Arsenie. Viata de Apoi Blog

Film Verdict Review

  • July 5, 2023

VERDICT: ”Alexandru Solomon leads an offbeat, high-stakes pilgrimage that connects dark history past and present, interrogating the idolisation of Romanian mystic Arsenie Boca through re-enactment and activist exploits.”

Carmen Gray

July 2nd, 2023

Arsenie Boca was a Romanian priest and mystic who claimed to have paranormal healing powers. He was imprisoned under Communist dictator Nicolae Ceausescu and died in 1989, just weeks before the ruler’s overthrow and execution. Today, his picture hangs in taxis and stores all over the country, while his cult popularity resurges among Orthodox believers and conspiracy theorists, amid calls for his canonisation.

The dramatic screen potential of the life of Boca, a handsome monk with an intense gaze who comes off like a more pinup-friendly version of Rasputin, is obvious. But in the hands of filmmaker Alexandru Solomon, a rigorous chronicler of history, hubris and state-sanctioned power abuses (his past documentaries include Tarzan’s Testicles (2017), on a failed Soviet experiment in Abkhazia), this was never going to be simply an entertaining, reductive biography of a colourful character. What Solomon presents us with instead in Arsenie. An Amazing Afterlife, which had its world premiere in Transilvania and screens in the Proxima competition in Karlovy Vary, is an indirect portrait of a contemporary Romania hijacked by charlatans and brutes. It bristles with frustration and futility, as the director, taking on the responsibilities of narrator, concerned citizen, and tour guide through decades of national atrocities, fails (by his own admission) to get to the bottom of Boca’s deep allure, or to resolve his own alienation over the exclusionary violence he detects at the heart of the phenomenon.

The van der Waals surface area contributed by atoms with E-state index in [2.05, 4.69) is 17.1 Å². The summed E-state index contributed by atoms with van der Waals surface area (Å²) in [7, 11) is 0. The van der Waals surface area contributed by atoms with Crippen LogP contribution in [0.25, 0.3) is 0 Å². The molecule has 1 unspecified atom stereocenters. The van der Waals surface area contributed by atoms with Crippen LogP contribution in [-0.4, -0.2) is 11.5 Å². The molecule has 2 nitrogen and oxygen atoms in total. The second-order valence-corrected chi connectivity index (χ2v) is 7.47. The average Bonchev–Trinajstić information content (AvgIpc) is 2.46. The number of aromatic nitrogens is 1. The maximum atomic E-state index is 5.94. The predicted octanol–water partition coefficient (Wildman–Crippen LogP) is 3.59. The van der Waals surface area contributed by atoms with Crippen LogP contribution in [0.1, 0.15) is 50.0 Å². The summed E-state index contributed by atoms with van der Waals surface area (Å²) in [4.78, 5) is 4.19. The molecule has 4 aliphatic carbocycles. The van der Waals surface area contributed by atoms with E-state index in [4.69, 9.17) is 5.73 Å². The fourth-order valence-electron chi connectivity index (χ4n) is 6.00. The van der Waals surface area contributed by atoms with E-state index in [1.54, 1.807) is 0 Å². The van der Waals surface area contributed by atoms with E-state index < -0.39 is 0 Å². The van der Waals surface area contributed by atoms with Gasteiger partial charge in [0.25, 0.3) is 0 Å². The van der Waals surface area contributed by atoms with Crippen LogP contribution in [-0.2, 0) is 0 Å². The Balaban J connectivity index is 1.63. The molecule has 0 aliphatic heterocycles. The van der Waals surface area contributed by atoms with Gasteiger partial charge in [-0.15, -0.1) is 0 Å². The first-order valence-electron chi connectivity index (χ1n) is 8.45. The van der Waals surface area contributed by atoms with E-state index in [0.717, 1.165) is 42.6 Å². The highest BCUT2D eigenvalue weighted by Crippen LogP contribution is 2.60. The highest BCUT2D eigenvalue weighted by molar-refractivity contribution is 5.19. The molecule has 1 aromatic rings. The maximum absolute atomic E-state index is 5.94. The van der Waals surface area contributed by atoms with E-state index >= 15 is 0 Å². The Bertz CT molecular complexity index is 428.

It is a lot to bite off, in a film dense with historical allusions and complex associations, one that uses the political performance art of pilgrims in dress-up re-enacting events to coax breakthroughs in understanding. This offbeat, cerebral approach will limit its mainstream accessibility (think Radu Jude’s 2018 I Do Not Care If We Go Down In History As Barbarians with a more vulnerably personal radius of activist enquiry), but it makes for a singularly original, absurdist and challenging take on the political salience of irrationality that will speak strongly to festival audiences alarmed by the division and disinformation of our unscientific times.